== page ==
@class80olddog  Hey there. That has always puzzled me, as well. The State grants a window of time during which the tests can be administered, so local districts have flexibility to set the testing weeks as they see fit. In my school's case, we set it as late as we possibly can in the year, but we run a 200-day calendar that extends into mid-June, so even though we test in May, it's still before our school is out for the year. The thing that gripes me, when I've worked in traditional districts, is the attitude that many teachers take that after the State tests are completed, school is essentially "over," and they show movies, schedule parties, etc., and pretty much waste the last month of school. This is by no means limited to Georgia. We encourage our students to complete as much of the course curriculum as they can before they take the State tests, then use the remaining school days as a mini-mester to get a jump on the next school year's coursework, and to complete all remaining non-EOCT coursework before the end of the year. 

OldPhysicsTeacher
OldPhysicsTeacher

@DrMonicaHenson @class80olddog  In other words, this year's school IS essentially over, because if it was "important," it would have been tested, and since your students KNOW THIS, the "busy" work YOU DO is wasted as the students are not idiots.  You're going to cover these topics next year anyway, because there are pacing charts that have all the information to be taught next year set out in stone.  You know this as does every teacher, but it appears you're one of "those" people who can't stand to not be working all the time (we *are* getting paid, you know).  Some of us march to a realistic drummer.  Some of us mindlessly follow *the rules.*  And it may be that in your school the only non-stressful teaching and LEARNING are only happening in the non-EOCT classes?


Sorry, I didn't meant to sound snotty.  My administrators know that all the science teachers say what they're thinking.  We're kind of hard to replace and our BS detectors are finely tuned.  class80olddog is right on target. 

bu2
bu2

@OldPhysicsTeacher @DrMonicaHenson @class80olddog 


I remember how nearly everyone (except me) goofed off the last 6 weeks of senior year as that didn't count in your class rank, including the people who had been working so hard to be valedictorian and salutatorian.   The teachers made it easier too.  It was pretty easy to get 100s and 99s.


The lesson is that people value what you measure.  That applies whether it is business or education and whether you are a high performer or low performer.

class80olddog
class80olddog

I would suggest that the Georgia State Legislature should make a law requiring that the EOCTs be given the last week of the year, but the educrats would just get around it somehow, just like they get around the law against social promotion now.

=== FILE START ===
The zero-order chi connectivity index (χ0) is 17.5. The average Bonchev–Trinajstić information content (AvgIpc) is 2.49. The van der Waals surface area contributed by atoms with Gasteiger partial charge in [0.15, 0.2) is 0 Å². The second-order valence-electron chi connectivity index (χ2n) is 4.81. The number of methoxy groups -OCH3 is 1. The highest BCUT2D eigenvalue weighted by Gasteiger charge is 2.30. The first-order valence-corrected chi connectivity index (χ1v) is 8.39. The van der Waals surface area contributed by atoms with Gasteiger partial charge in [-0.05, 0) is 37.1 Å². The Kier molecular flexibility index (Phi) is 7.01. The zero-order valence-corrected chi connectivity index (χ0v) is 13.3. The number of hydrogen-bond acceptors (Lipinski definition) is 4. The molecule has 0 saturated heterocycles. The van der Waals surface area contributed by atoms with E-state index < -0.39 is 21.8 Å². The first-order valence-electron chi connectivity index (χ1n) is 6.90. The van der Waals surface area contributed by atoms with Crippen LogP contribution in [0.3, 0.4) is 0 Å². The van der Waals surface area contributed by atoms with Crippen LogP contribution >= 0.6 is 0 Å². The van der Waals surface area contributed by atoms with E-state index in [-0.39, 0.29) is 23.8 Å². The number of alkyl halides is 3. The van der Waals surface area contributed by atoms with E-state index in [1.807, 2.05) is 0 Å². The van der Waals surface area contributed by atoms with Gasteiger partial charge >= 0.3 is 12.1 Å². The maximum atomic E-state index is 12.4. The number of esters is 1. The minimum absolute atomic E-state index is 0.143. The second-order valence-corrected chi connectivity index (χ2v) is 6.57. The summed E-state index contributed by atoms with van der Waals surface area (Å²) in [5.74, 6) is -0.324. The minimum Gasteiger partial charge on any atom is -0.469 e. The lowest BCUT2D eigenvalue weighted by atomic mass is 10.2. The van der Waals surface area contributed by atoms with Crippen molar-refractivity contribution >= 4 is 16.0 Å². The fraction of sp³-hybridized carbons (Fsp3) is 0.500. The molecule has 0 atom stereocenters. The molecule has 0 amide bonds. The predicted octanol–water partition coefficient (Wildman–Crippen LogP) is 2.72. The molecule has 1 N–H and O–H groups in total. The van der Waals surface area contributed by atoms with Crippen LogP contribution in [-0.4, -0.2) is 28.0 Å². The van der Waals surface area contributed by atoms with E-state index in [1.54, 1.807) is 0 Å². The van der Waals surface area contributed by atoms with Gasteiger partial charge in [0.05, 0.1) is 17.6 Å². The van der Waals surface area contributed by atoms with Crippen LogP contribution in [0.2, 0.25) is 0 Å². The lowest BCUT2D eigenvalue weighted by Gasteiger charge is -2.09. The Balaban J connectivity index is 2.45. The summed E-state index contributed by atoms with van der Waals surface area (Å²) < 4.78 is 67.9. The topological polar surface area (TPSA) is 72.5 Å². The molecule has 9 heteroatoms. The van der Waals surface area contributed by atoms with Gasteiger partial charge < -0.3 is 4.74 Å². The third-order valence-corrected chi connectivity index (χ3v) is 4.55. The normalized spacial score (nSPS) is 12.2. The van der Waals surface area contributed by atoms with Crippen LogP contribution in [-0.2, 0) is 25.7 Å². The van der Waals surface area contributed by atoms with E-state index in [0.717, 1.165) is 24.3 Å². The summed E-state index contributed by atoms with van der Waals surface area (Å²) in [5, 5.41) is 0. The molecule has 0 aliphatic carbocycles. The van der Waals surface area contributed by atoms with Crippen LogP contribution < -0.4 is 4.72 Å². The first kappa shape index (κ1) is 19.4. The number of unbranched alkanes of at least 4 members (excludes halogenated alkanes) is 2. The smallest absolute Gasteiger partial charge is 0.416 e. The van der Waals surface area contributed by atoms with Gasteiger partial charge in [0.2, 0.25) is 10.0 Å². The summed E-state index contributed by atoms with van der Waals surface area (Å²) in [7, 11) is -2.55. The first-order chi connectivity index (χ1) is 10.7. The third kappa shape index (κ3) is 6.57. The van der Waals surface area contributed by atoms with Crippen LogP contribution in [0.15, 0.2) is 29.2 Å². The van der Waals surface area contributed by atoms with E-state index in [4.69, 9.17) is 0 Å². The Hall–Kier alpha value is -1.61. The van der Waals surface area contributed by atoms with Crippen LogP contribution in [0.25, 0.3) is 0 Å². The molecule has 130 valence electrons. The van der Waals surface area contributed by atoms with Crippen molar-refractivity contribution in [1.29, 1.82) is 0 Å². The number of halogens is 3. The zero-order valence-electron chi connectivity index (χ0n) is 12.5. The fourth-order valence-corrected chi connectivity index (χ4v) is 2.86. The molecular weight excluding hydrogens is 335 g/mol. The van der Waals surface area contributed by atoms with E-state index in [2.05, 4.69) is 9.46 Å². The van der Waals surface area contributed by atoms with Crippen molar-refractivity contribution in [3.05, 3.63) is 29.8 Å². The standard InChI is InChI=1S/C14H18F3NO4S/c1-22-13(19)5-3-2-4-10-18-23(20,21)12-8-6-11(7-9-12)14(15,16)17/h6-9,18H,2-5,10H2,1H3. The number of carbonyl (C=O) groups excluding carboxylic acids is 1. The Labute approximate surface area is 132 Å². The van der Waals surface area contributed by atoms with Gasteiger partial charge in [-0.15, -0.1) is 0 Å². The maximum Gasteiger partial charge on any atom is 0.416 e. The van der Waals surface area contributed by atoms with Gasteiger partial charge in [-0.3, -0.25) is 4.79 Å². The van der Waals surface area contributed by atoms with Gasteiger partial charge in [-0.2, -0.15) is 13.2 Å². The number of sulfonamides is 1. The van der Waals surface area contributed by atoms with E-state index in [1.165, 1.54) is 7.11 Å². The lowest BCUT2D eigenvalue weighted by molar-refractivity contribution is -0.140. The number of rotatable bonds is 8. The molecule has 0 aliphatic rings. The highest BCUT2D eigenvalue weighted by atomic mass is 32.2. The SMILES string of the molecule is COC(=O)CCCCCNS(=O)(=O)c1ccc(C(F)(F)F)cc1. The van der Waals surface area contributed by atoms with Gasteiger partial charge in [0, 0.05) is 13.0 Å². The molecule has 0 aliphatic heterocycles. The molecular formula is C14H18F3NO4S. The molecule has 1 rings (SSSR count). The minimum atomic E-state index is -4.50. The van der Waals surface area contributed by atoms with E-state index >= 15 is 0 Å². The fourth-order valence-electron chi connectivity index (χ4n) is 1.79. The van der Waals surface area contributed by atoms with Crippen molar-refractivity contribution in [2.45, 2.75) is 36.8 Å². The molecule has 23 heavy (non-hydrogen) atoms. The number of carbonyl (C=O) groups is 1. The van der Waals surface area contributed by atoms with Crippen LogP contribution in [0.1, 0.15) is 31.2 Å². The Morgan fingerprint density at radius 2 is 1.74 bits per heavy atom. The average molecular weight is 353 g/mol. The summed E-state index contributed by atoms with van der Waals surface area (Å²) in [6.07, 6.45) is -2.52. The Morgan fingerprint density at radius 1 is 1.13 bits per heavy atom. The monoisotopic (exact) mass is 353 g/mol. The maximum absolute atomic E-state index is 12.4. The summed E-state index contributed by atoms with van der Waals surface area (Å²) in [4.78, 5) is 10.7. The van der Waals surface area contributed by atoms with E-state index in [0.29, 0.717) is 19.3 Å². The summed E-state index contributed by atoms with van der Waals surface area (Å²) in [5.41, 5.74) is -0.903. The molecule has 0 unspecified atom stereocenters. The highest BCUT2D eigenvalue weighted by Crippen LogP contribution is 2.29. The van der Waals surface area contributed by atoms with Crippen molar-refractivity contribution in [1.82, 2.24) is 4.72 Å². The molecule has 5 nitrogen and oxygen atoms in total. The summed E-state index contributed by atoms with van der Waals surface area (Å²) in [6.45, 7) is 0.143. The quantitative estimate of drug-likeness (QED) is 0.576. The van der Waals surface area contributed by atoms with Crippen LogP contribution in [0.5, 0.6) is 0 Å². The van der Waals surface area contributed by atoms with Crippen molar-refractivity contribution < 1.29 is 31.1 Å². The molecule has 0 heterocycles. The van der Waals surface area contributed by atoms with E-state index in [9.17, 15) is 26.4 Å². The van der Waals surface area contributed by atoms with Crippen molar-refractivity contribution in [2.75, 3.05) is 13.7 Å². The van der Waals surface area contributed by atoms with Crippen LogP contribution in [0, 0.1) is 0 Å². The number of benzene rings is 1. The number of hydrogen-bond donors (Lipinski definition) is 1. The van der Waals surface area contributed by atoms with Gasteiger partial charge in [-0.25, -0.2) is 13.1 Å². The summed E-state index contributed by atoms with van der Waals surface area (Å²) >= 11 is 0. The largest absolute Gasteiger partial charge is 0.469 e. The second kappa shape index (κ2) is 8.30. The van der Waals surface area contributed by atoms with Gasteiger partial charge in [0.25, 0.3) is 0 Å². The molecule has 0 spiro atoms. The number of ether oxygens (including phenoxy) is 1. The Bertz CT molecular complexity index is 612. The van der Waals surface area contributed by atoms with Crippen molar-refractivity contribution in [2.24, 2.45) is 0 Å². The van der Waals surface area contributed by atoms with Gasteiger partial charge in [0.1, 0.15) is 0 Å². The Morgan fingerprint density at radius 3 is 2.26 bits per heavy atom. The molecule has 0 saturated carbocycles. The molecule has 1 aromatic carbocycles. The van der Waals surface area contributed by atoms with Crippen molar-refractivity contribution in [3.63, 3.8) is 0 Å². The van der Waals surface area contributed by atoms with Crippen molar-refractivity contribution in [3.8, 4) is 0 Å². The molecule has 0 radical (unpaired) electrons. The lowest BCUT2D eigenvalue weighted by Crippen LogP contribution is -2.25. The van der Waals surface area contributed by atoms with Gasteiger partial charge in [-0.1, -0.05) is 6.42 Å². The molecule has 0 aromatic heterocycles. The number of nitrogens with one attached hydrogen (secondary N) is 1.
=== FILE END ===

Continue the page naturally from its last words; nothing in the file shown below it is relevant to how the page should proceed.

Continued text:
class80olddog
class80olddog

How come when you ask the tough questions on this blog, all you hear is...a vast silence?  I asked how the graders could grade boys better in math when the answer was either right or wrong.


A few blogs back, I asked why the EOCT was not scheduled for the last week of the semester.  Vast silence.


It seems like someone is saying to themselves "We can't defend this, so we had better just be quiet."


Now the question from the study I know was part of research done in Israel, but has NO ONE else ever questioned how the scores could change on a math test?

Bernie31
Bernie31

@class80olddog - how about lets stay with the subject matter at hand? do you mind? any opinion? comment? statement? more Lies? half truths?

Independent ED
Independent ED

@class80olddog Regarding testing in elementary schools, we give the tests in the middle of April with school not being out until the end of May.  This has been done, in part, so test scores will be graded and sent back to schools before the end of school in order to complete retests before school lets out.  My favorite part is we, the teachers, admin, etc. at the schools, must begin a mandated two weeks of remediation for students who fail the test.  The problem is, we don't find out until usually the last 10 days of school, if that.  So we've been forced to estimate who failed the test, offer them remediation in early May, and then find out if we guessed right when the scores come back.  And this remediation is supposed to be specifically targeted in the areas they need  according to the test...without test results.  All this mandated by our wonderful DOE.  We used to offer summer school where the students who failed portions of the test could receive two weeks of instruction (you know, since the previous 36 weeks before weren't enough) and then take the retest in June.  The money dried up for that shortly after NCLB and CRCT were implemented.  Now we play the guessing game so it can all be done before schools close in May.  All this in the hopes that a CRCT score of 798 can turn into an 800 so they can be seen as passing the test, as if there's any difference in a 798 and an 800.  I can tell you this, there is on paper, and for many, that's all that matters.  As for the new Milestones test, no one knows what will become of those because initial scores (no clue about how these will be scored, cut scores, etc.) won't be back until the fall, so essentially, back to your issue, we're giving an end of grade test with six weeks to go before the end of the year in order to expedite the return of scores that won't be returned until the next year.  SERENITY NOW!